Our family has always enjoyed playing dice games. We love games with tons of dice, including games that use strange dice like D20s and D3s (which are some of my favorite dice because they are little triangles). For this Venn diagram dice probability STEM activity, I allowed Monkey to come up with her own formulas for the probability of certain numbers rolled on D20 dice.
Add these math challenges to your list of fun math activities for kids!
We used three different lessons on probability before Monkey started her STEM experiment.
Dice probability and D6s
What we did not find, however, is whether the rules would change using D20 dice or if they would stay the same. This is where our STEM activity came into play.
Armed with all the knowledge technology could give us, we started our dice probability experiment.
Venn Diagram Dice Probability STEM Activity
We used each of the four STEM topics in the following ways during our activity:
Science: Monkey had a question and we sought to answer it through experimentation and by recording the data of our results. She created a hypothesis (that the probability laws would not change) and tested it.
Technology: Monkey used online resources to learn about dice probability and Venn diagrams.
Engineering: Monkey had to create her own test board and set of rules for her project.
Math: Monkey had to use math to find the answers to her questions.
Note: Monkey came up with these formulas and calculations on her own. They may not be entirely correct mathematically, but she used her current math knowledge to come up with her answers, which helped expand her critical thinking, even if she didn’t get the correct answer. If you have more knowledge on dice probability, feel free to share it with us!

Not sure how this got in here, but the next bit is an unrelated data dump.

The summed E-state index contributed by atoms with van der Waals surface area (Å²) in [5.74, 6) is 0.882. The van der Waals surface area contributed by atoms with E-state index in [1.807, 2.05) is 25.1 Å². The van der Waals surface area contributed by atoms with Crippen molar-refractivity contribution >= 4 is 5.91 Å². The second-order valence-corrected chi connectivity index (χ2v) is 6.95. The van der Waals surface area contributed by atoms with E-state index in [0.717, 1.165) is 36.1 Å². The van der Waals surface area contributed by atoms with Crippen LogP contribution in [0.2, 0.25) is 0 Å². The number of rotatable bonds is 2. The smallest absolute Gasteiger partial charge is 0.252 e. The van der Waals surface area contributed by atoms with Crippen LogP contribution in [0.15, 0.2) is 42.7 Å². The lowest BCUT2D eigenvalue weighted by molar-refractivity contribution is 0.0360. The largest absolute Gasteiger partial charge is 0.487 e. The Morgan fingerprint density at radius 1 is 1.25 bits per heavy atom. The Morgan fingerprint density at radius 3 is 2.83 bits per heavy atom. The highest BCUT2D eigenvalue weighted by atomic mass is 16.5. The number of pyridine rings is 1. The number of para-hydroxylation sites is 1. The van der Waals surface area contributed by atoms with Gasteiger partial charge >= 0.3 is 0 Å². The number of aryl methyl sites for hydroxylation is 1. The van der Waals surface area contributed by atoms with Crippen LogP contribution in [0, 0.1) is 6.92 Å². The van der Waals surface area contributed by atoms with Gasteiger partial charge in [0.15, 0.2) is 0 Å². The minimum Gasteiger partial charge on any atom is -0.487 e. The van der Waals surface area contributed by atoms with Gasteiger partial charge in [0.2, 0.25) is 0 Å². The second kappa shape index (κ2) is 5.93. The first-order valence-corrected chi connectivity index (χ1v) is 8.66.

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Venn Diagram Dice Probability Test
First, Monkey wrote down the odds of rolling one number on a single die (1/20) then what those same odds were of rolling that number on four die (4/80). The odds remained the same at 1/20 no matter the number of die.
Next, she used the Venn Diagram to calculate what the probability of four dice rolling the same two numbers (10 and 13) would be. She calculated that the odds would be 1 in 40.
She rolled the dice 100 times and counted how many times the dice red both 10 and 13 in the same roll. In 100 rolls, she rolled the correct numbers three times, which fit in with her original calculations. However, she was surprised that she rolled the desired numbers twice within 24 rolls, but didn’t roll the third match until roll 97.
We discussed how just because something is probable, or likely to happen a certain way doesn’t mean it will happen exactly in the predicted manner (like precisely rolling the correct numbers once every 40 rolls). We discussed how variables like the person rolling the die, differences in dice weight, the speed and the size of the die might alter the actual results of a probability experiment.